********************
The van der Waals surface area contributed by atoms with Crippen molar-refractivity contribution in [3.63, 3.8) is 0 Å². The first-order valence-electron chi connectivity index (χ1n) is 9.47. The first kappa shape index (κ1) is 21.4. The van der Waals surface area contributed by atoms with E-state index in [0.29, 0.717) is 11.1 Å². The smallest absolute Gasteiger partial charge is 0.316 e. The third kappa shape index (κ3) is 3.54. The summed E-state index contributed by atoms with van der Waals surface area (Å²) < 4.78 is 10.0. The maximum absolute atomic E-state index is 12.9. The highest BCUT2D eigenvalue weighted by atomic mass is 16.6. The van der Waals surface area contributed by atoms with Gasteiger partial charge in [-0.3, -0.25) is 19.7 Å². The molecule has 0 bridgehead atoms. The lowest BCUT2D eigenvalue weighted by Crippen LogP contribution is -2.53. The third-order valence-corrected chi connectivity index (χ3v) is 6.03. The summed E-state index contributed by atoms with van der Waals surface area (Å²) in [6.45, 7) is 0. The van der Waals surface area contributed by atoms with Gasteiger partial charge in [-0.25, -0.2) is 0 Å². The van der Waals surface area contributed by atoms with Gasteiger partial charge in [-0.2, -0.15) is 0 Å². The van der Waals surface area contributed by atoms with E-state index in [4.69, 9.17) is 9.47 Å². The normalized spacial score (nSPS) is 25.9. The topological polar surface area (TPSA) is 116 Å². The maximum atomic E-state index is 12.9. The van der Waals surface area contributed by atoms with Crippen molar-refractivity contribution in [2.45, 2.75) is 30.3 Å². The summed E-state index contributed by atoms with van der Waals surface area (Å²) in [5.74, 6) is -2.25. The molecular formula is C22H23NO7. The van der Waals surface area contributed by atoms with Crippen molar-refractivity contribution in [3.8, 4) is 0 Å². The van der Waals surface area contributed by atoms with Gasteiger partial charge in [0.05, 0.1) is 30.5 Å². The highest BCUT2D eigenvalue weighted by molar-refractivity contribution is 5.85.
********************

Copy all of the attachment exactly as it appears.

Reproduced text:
The van der Waals surface area contributed by atoms with Crippen molar-refractivity contribution in [3.63, 3.8) is 0 Å². The first-order valence-electron chi connectivity index (χ1n) is 9.47. The first kappa shape index (κ1) is 21.4. The van der Waals surface area contributed by atoms with E-state index in [0.29, 0.717) is 11.1 Å². The smallest absolute Gasteiger partial charge is 0.316 e. The third kappa shape index (κ3) is 3.54. The summed E-state index contributed by atoms with van der Waals surface area (Å²) < 4.78 is 10.0. The maximum absolute atomic E-state index is 12.9. The highest BCUT2D eigenvalue weighted by atomic mass is 16.6. The van der Waals surface area contributed by atoms with Gasteiger partial charge in [-0.3, -0.25) is 19.7 Å². The molecule has 0 bridgehead atoms. The lowest BCUT2D eigenvalue weighted by Crippen LogP contribution is -2.53. The third-order valence-corrected chi connectivity index (χ3v) is 6.03. The summed E-state index contributed by atoms with van der Waals surface area (Å²) in [6.45, 7) is 0. The van der Waals surface area contributed by atoms with Gasteiger partial charge in [-0.25, -0.2) is 0 Å². The van der Waals surface area contributed by atoms with Gasteiger partial charge in [-0.2, -0.15) is 0 Å². The van der Waals surface area contributed by atoms with E-state index in [4.69, 9.17) is 9.47 Å². The normalized spacial score (nSPS) is 25.9. The topological polar surface area (TPSA) is 116 Å². The maximum atomic E-state index is 12.9. The van der Waals surface area contributed by atoms with Crippen molar-refractivity contribution in [2.45, 2.75) is 30.3 Å². The summed E-state index contributed by atoms with van der Waals surface area (Å²) in [5.74, 6) is -2.25. The molecular formula is C22H23NO7. The van der Waals surface area contributed by atoms with Crippen molar-refractivity contribution in [3.8, 4) is 0 Å². The van der Waals surface area contributed by atoms with Gasteiger partial charge in [0.05, 0.1) is 30.5 Å². The highest BCUT2D eigenvalue weighted by molar-refractivity contribution is 5.85.